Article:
Strayed eventually caught a ride with a woman named Lou, her brother Spider, her fiancé Dave, and their dog Stevie Ray. She asked about a photo of a boy hanging from the rearview mirror, but immediately regretted it when Lou said that the boy was her son, Luke, and that he had been killed when his bike was hit by a truck 5 years earlier. He was only eight, and had not passed away until a full week after the accident. When Lou dropped Strayed off, she apologized for bringing up Lou’s son. Lou explained that after Luke died, she had lost part of herself forever. His death had taken the Lou out of Lou. Strayed said she understood what that felt like, and Lou said she had the feeling Strayed might.
They parted ways and Strayed reunited with Stacy and Trina. Together they hitched a ride to a village called Old Station and Strayed read in her guidebook about the next leg of the journey, a part of the Modoc Plateau called Hat Creek Rim. It was another dry section of the trail with few water sources, but the guidebook said there was a water tank 15 miles in that usually, but not always, was installed.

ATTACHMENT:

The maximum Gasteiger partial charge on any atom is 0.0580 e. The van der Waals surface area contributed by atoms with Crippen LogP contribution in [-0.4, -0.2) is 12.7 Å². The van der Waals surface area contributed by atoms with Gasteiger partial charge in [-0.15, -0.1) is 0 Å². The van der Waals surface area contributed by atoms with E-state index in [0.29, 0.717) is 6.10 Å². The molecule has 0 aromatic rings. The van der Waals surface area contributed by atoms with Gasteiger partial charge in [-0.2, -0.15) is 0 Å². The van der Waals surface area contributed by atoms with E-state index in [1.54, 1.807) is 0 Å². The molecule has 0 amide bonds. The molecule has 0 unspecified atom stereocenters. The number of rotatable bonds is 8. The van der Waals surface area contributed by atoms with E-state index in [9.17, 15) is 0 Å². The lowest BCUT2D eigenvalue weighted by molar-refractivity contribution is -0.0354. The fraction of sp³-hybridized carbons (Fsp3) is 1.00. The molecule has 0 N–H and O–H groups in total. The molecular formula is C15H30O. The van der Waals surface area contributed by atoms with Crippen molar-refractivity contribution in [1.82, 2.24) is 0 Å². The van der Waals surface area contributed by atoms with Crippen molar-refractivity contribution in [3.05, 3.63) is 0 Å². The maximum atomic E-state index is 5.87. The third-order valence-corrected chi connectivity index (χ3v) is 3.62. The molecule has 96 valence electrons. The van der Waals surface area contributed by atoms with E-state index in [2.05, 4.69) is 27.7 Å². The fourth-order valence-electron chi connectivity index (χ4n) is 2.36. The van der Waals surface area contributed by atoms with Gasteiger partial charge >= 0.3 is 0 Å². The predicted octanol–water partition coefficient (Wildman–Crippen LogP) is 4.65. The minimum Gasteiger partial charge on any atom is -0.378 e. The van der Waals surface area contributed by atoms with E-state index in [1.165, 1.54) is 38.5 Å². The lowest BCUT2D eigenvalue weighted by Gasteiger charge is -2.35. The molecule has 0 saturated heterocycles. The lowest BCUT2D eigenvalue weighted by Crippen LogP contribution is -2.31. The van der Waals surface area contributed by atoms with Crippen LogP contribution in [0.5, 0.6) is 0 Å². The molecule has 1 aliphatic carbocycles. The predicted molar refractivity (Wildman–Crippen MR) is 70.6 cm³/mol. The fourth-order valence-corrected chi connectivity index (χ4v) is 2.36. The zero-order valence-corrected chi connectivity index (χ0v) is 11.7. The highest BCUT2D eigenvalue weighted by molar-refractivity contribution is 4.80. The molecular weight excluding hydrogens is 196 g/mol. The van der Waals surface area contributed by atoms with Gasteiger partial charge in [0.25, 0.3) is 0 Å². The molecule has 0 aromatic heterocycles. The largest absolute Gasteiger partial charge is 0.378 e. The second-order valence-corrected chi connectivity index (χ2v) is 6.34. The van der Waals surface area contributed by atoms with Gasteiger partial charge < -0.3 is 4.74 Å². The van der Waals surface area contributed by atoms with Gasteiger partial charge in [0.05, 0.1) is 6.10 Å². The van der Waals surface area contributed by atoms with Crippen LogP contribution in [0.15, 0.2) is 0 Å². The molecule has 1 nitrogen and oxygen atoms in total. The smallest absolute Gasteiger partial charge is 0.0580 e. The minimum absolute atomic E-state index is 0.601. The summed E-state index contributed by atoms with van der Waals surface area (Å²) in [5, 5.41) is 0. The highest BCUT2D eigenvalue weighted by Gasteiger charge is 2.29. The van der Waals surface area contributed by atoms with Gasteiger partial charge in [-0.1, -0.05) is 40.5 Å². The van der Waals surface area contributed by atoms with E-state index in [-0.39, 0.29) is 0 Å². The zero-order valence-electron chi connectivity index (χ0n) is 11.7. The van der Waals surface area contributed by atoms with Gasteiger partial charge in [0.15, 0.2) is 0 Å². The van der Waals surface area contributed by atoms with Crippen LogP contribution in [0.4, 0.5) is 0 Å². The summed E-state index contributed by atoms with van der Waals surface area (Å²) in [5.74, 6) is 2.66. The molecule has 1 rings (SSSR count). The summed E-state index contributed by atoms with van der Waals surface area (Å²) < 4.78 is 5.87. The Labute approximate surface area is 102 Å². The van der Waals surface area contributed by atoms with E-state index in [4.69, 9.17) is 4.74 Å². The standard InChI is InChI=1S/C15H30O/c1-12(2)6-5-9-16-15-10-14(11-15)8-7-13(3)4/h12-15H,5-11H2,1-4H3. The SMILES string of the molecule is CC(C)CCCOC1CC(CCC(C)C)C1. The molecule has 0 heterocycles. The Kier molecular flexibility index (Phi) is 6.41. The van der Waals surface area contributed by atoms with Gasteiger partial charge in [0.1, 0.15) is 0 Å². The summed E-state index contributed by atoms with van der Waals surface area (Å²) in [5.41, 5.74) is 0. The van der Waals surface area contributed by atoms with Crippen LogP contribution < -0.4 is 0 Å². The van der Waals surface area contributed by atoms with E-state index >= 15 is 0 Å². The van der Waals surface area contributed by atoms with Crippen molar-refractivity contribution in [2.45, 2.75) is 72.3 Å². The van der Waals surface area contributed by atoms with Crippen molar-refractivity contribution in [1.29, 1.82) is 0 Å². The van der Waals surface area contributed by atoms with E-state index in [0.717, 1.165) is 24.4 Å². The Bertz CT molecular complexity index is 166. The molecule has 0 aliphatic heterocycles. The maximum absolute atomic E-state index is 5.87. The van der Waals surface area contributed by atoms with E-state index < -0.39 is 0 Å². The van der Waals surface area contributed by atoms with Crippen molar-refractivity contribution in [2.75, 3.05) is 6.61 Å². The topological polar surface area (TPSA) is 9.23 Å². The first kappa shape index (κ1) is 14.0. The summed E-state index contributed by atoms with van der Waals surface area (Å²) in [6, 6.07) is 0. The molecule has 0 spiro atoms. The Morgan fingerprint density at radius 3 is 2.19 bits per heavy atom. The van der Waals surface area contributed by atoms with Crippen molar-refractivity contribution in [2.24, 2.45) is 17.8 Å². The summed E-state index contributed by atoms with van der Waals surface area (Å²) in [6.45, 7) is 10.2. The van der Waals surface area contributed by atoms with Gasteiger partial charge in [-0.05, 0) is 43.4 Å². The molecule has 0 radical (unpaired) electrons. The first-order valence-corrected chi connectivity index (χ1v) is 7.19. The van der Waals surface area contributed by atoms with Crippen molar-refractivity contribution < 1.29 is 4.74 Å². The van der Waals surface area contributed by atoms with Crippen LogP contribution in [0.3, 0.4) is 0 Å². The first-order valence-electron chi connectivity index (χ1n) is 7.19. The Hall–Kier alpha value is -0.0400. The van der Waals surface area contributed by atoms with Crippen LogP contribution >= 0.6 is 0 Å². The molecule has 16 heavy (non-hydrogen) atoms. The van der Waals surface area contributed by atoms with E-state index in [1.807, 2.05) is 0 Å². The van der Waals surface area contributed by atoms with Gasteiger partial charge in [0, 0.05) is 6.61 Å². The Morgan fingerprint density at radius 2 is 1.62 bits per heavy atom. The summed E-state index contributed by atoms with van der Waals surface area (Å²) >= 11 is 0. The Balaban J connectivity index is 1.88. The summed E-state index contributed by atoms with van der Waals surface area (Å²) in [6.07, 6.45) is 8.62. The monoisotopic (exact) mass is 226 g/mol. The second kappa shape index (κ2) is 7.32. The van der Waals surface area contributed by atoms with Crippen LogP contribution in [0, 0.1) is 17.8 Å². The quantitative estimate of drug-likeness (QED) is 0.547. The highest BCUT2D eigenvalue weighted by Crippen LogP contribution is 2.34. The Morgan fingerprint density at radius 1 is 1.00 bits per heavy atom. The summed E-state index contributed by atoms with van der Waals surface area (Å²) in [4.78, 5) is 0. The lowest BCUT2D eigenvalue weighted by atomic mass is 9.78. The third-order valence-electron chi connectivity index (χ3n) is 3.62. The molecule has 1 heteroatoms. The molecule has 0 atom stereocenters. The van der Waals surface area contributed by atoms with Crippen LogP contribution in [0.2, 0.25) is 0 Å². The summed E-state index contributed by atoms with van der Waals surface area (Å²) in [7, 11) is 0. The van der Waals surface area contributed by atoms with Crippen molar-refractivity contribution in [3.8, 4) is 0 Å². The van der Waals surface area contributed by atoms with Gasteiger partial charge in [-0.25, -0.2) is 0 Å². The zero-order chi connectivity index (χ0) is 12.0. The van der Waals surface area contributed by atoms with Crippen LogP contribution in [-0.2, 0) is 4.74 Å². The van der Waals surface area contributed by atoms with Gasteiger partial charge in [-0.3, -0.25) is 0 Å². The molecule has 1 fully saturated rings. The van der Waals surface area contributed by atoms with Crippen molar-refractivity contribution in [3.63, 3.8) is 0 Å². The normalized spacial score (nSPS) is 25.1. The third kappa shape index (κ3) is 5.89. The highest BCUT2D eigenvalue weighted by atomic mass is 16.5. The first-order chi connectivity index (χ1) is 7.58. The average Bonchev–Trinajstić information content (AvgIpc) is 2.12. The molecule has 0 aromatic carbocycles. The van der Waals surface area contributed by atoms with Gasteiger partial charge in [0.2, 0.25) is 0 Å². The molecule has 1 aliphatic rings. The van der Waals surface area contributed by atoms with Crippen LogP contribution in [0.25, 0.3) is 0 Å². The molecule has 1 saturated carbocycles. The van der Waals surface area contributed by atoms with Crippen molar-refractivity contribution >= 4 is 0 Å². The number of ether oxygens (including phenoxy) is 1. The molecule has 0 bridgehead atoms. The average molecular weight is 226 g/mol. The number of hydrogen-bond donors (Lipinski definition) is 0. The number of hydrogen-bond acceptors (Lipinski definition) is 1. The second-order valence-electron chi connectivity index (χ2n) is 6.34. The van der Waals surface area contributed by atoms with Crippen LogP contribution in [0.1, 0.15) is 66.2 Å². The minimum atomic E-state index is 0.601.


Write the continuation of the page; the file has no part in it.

Strayed had abandoned her dromedary bag back in Kennedy Meadows, thinking she wouldn’t need it anymore and not wanting to deal with the extra water weight. Two recent hikers had written in the trail register that the tank was running so Strayed decided she would be fine. The next morning she read more of The Novel and decided to call Paul from a payphone. They talked for nearly an hour and he felt less like her ex-husband than her best friend. As she hung up, she realized she missed Paul and her old life. But she also didn’t want to go back to it. By this time, Strayed had been on the PCT for a little over a month, and she realized that she was incredibly alone, and that that was okay.